5 Question for Kevin and Mark- whose powers unite to form Ya Ya Bean
5. Why did you choose to start a business in Buenos Aires and not in the United States?
We wanted to move back to Argentina after graduation but needed a way to make money. We didn’t just want to find jobs, we wanted to start a business. Buenos Aires has a good market for that, and hot sauce was a good niche. It seemed like a much more appealing option than getting an office job back home.
4. What advice would you offer to others who are interested in starting a business in BA?
Just do it. The environment here is not regulated, there aren’t the typical, standard processes to deal with. The expat community in Buenos Aires is super entrepreneurial; many friends here have their own business. People here do their own thing, have their own ideas, and we’ve experienced lots of support and mentorship from the expat community, support that perhaps would not be paralleled in the US.
3. What is it like starting a business in Buenos Aires?
It has been extremely awesome and fun and equally annoying at times. Things can be less efficient here and it seems to take much more time to get things accomplished. The relaxed vibe that we enjoy personally has been a challenge to deal with professionally. We’ve carried over our American work ethics of being persistent and demanding. Persistence is key to starting a business. Many Argentines that we deal with have taken chances on us and mentor us. They often seem shocked by our young ages.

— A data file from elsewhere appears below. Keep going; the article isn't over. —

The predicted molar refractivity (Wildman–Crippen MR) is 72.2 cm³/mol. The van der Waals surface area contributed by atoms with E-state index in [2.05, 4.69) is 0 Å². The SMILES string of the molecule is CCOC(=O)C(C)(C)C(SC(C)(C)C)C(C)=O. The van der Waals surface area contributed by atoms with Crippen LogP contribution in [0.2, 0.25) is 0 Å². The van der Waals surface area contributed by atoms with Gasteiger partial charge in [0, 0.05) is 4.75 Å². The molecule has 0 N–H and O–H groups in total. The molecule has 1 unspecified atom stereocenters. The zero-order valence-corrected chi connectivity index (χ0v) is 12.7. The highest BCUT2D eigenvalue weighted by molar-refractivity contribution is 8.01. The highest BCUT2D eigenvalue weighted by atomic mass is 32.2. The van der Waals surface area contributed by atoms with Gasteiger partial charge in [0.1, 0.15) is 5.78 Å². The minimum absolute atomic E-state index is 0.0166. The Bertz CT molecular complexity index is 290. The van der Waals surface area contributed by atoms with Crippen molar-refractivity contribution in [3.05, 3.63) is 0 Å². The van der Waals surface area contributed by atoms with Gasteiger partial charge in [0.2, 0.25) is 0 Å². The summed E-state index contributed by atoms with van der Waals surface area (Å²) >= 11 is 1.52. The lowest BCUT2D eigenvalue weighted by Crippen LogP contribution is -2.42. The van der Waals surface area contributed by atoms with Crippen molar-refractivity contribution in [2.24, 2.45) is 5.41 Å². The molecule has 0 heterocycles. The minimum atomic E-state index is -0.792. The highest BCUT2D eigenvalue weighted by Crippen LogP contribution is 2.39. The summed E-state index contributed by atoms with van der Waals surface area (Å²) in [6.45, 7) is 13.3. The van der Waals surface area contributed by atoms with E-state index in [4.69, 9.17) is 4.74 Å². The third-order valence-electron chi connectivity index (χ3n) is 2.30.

2. How did you acquire your booth in the Sunday Defensa Street Fair?
We love the Street Fair, it is our favorite place. When we were studying abroad we only experienced the tourist’s perspective of the fair; trying to become a part of it was a completely different experience. It was really hard to break into the fair. Every stand is reserved, you can’t just show up and set up shop. It took us five months of making friends with the right people, and getting the run around by the proprietor before we could sell there. Many times we showed up ready to sell and they sent us home. Sometimes we were offered the spots of absent vendors. Finally one of the other vendors returned to Peru and after getting the consensus of all the vendors on the block, we were offered the stand. Now we are friends with the other vendors and feel like part of the community. We have stayed with them in their homes, shared meals with them and become good friends.
1. And what does Ya Ya Bean mean?
…It’s a secret.
But you can’t blame a girl for asking. Go meet Mark and Kevin on Sundays at Defensa 250, or get La Boca Roja delivered to your home by ordering online here.
(2) Readers Comments
April 24, 2017
April 15, 2017
April 15, 2017
April 06, 2017
Judging a creative writing contest is to pretend authority and, even m
Anita! I know someone who wants to work in Chile but as electrician. D
I really enjoyed this story. It made me think about my own predisposit
Thank you, Scott.
I have been living in Santiago for about one year and I can confirm th